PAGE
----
For someone who is a cycling officer, he has designed a scheme which increases motor vehicle capacity at this junction by 40%. Rather than create something which is suitable for all users, this is a design which only the confident few can use efficiently, and which will be slow and awkward for others. He’s taken a Dutch concept which is intended to speed large volumes of motor vehicles on trunk roads (and which cycle routes are intended to bypass altogether) and has applied it to an urban location with high pedestrian flows.

And the cycling lobby has waved it through in your name.

And There’s More…

Finally, for now, it seems that this isn’t the only dubious project that Cycle Safety Fund money has been spent on. Cycling campaigner Alex Ingram has begun to compile a spreadsheet of Cycle Safety Grants so we can see where the money has gone.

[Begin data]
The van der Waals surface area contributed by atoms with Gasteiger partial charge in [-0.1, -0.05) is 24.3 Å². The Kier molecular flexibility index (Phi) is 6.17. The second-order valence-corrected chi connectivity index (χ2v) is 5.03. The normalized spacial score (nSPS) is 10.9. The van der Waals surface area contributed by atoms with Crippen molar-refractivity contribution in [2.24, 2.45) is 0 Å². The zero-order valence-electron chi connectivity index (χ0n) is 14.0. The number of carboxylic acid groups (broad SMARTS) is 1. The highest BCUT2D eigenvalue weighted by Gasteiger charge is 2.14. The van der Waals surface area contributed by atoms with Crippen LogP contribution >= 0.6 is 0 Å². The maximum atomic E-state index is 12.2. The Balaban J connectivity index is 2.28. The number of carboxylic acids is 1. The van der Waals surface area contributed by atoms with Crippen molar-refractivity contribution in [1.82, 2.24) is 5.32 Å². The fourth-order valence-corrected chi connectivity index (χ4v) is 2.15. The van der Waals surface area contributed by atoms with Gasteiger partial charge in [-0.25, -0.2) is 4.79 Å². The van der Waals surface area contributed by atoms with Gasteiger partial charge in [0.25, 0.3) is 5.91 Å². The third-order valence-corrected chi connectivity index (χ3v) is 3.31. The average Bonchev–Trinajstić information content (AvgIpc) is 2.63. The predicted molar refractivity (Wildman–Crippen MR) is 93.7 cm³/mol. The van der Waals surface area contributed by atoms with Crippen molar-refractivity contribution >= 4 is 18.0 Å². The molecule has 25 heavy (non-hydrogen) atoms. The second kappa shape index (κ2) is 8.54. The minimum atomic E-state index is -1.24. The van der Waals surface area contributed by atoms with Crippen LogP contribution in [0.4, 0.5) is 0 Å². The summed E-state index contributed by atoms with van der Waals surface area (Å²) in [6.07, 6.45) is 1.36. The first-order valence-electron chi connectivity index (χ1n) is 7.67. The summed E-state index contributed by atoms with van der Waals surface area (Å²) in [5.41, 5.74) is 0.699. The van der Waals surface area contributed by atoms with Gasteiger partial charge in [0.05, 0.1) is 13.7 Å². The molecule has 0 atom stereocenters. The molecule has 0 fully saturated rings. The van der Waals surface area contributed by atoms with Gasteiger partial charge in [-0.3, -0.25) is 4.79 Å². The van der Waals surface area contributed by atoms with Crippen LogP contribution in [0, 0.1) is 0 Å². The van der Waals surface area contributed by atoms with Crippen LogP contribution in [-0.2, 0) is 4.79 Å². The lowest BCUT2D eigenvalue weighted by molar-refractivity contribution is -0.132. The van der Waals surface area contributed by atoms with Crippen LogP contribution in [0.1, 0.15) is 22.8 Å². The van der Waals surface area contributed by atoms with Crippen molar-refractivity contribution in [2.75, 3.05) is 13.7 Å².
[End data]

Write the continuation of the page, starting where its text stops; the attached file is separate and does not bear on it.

Pretty quickly, he found this £70,000 Cycle Safety Fund scheme in Hereford:

A diagram showing a roundabout in Hereford, with eight cycle symbols painted on the road

A bargain at only £8750 per cycle symbol painted on the road.

It seems that all a council planner has to do is drop a few cycle symbols into their latest design (or simply claim there’s something “Dutch” about it) and Sustrans will recommend that money intended for cycling will pay for your motor-centric scheme.

As Private Eye would say, trebles all round!

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Bedford Borough Council traffic department, you are a bunch of cretins